The cockpit is the starting point for the kit and I found the instructions somewhat vague as to exactly what is the pour stub or the defined part. Where to cut the forward floor section for proper fit was also a “best guess” activity. A little dry fitting of the floor and front panel gave me a good starting point. A bit more cutting, sanding and dry fitting was done to get the parts to fit where I thought they should be. Once that was done, the cockpit floor was placed against each fuselage side and its location marked with a very fine line marker. This gave the locating points for the cockpit side panels. Each side panel was painted and the super glued (CA) to their respective fuselage half. Prior to the glue completely setting, I verified the location by placing the cockpit floor in position and making final adjustments.
|The instrument panel was next on the list of required items and, as previously mentioned, required some extra work to get the instruments looking acceptable. I put a set of Mike Grant Instrument Decals to use and, with the aid of a punch set, found them to be just what was needed.|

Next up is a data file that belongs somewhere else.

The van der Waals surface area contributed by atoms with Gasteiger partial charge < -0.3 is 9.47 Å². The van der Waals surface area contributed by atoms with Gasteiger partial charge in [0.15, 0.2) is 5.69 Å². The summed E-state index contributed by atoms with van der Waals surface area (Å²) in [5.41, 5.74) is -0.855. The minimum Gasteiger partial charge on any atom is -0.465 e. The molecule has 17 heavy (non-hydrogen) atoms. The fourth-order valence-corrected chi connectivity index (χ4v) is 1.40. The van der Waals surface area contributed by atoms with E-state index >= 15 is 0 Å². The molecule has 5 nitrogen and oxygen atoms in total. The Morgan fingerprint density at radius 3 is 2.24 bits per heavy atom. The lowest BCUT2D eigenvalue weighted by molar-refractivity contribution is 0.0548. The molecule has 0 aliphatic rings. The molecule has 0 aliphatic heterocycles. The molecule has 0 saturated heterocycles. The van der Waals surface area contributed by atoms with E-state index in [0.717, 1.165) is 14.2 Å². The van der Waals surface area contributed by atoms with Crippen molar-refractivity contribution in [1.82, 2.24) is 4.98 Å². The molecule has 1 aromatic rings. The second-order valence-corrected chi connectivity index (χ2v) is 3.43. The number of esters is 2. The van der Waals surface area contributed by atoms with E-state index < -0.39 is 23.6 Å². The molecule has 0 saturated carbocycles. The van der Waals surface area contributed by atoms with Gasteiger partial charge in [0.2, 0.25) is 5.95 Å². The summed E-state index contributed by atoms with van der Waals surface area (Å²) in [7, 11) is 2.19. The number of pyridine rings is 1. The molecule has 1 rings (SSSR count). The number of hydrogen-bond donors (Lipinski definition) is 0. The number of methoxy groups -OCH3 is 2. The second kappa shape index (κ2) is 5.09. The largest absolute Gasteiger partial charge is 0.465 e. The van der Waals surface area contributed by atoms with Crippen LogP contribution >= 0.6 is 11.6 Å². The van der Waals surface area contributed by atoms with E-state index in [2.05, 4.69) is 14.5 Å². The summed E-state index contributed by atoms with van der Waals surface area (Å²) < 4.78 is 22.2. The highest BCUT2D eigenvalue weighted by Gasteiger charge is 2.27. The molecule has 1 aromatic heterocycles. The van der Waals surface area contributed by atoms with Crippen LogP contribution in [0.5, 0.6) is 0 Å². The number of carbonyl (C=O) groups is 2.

|The instrument panel was then glued to the cockpit floor and set aside to dry. Another piece that requires fitting prior to joining the fuselage halves is the engine face/bulkhead panel. A little filing and sanding was required to get this panel to match the fuselage interior shape. I also painted the turbine blades silver and used a black oil wash for detailing. This piece was glued into one side and then the halves temporarily mated to ensure proper alignment of this panel. The kit exhaust tube is a two part plastic affair and even after much dry fitting and tweaking came out in an oblong cross section rather than round. Digging around in the scratch building pieces and parts drawer uncovered a section of brass tubing that was the proper inside diameter to match the turbine face, but a little large on the outside diameter. If I wanted the fuselage halves to join correctly, I determined that some plastic was going to need to be removed from the exhaust section of the halves. The handy Dremel tool, with a medium grit sanding drum made short work of the excess plastic and soon the brass exhaust tube was in place with the fuselage halves now touching each other when placed over the tubing.|